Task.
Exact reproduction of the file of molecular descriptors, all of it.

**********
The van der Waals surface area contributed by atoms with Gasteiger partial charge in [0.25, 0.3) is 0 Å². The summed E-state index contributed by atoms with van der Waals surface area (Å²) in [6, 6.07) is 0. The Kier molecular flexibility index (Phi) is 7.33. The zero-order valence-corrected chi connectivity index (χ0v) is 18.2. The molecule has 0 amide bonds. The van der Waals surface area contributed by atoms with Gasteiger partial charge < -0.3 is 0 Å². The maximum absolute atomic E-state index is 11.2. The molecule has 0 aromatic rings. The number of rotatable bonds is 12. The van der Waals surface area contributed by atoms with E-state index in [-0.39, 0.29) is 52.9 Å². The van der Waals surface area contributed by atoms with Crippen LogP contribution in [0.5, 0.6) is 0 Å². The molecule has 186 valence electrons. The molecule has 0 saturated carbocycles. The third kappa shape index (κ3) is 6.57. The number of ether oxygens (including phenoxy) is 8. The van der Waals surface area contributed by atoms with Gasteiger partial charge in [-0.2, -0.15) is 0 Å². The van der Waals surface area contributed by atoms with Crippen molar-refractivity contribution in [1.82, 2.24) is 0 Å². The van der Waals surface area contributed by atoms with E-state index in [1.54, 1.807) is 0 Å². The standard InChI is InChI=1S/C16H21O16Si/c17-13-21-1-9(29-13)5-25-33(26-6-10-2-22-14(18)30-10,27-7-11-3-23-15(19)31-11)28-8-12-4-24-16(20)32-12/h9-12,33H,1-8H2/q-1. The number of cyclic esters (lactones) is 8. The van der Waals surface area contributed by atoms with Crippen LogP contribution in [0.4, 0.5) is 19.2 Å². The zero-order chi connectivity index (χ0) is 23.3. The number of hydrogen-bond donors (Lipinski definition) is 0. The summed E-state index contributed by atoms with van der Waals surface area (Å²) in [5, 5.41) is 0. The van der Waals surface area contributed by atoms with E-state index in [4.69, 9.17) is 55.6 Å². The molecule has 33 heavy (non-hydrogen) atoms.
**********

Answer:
The van der Waals surface area contributed by atoms with Gasteiger partial charge in [0.25, 0.3) is 0 Å². The summed E-state index contributed by atoms with van der Waals surface area (Å²) in [6, 6.07) is 0. The Kier molecular flexibility index (Phi) is 7.33. The zero-order valence-corrected chi connectivity index (χ0v) is 18.2. The molecule has 0 amide bonds. The van der Waals surface area contributed by atoms with Gasteiger partial charge < -0.3 is 0 Å². The maximum absolute atomic E-state index is 11.2. The molecule has 0 aromatic rings. The number of rotatable bonds is 12. The van der Waals surface area contributed by atoms with E-state index in [-0.39, 0.29) is 52.9 Å². The van der Waals surface area contributed by atoms with Crippen LogP contribution in [0.5, 0.6) is 0 Å². The molecule has 186 valence electrons. The molecule has 0 saturated carbocycles. The third kappa shape index (κ3) is 6.57. The number of ether oxygens (including phenoxy) is 8. The van der Waals surface area contributed by atoms with Gasteiger partial charge in [-0.2, -0.15) is 0 Å². The van der Waals surface area contributed by atoms with Crippen molar-refractivity contribution in [1.82, 2.24) is 0 Å². The van der Waals surface area contributed by atoms with E-state index in [1.54, 1.807) is 0 Å². The standard InChI is InChI=1S/C16H21O16Si/c17-13-21-1-9(29-13)5-25-33(26-6-10-2-22-14(18)30-10,27-7-11-3-23-15(19)31-11)28-8-12-4-24-16(20)32-12/h9-12,33H,1-8H2/q-1. The number of cyclic esters (lactones) is 8. The van der Waals surface area contributed by atoms with Crippen LogP contribution in [0.4, 0.5) is 19.2 Å². The zero-order chi connectivity index (χ0) is 23.3. The number of hydrogen-bond donors (Lipinski definition) is 0. The summed E-state index contributed by atoms with van der Waals surface area (Å²) in [5, 5.41) is 0. The van der Waals surface area contributed by atoms with E-state index in [4.69, 9.17) is 55.6 Å². The molecule has 33 heavy (non-hydrogen) atoms.